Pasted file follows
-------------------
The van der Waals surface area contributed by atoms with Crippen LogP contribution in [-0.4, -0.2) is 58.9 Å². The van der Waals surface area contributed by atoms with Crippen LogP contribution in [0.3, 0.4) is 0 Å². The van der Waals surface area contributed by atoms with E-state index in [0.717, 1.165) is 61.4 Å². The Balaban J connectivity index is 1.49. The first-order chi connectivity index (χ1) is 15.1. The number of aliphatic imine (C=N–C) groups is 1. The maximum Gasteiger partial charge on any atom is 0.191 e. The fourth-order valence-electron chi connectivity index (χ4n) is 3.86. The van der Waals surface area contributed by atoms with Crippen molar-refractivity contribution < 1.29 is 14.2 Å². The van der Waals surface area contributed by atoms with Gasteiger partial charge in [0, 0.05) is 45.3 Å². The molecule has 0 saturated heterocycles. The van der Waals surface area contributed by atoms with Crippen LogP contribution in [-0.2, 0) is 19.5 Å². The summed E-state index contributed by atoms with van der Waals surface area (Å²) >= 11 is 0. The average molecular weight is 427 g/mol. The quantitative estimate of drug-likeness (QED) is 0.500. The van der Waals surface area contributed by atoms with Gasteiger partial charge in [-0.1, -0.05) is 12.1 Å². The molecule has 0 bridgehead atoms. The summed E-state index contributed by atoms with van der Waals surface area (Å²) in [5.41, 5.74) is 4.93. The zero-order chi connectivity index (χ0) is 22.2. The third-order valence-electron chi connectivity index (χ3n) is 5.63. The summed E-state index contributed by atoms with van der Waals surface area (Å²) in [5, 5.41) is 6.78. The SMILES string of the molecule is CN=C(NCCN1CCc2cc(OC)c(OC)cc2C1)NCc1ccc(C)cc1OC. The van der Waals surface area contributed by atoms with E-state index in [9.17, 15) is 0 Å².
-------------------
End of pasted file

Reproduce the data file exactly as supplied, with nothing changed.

The van der Waals surface area contributed by atoms with Crippen LogP contribution in [-0.4, -0.2) is 58.9 Å². The van der Waals surface area contributed by atoms with Crippen LogP contribution in [0.3, 0.4) is 0 Å². The van der Waals surface area contributed by atoms with E-state index in [0.717, 1.165) is 61.4 Å². The Balaban J connectivity index is 1.49. The first-order chi connectivity index (χ1) is 15.1. The number of aliphatic imine (C=N–C) groups is 1. The maximum Gasteiger partial charge on any atom is 0.191 e. The fourth-order valence-electron chi connectivity index (χ4n) is 3.86. The van der Waals surface area contributed by atoms with Crippen molar-refractivity contribution < 1.29 is 14.2 Å². The van der Waals surface area contributed by atoms with Gasteiger partial charge in [0, 0.05) is 45.3 Å². The molecule has 0 saturated heterocycles. The van der Waals surface area contributed by atoms with Crippen LogP contribution in [-0.2, 0) is 19.5 Å². The summed E-state index contributed by atoms with van der Waals surface area (Å²) >= 11 is 0. The average molecular weight is 427 g/mol. The quantitative estimate of drug-likeness (QED) is 0.500. The van der Waals surface area contributed by atoms with Gasteiger partial charge in [-0.1, -0.05) is 12.1 Å². The molecule has 0 bridgehead atoms. The summed E-state index contributed by atoms with van der Waals surface area (Å²) in [5.41, 5.74) is 4.93. The zero-order chi connectivity index (χ0) is 22.2. The third-order valence-electron chi connectivity index (χ3n) is 5.63. The summed E-state index contributed by atoms with van der Waals surface area (Å²) in [5, 5.41) is 6.78. The SMILES string of the molecule is CN=C(NCCN1CCc2cc(OC)c(OC)cc2C1)NCc1ccc(C)cc1OC. The van der Waals surface area contributed by atoms with E-state index in [9.17, 15) is 0 Å².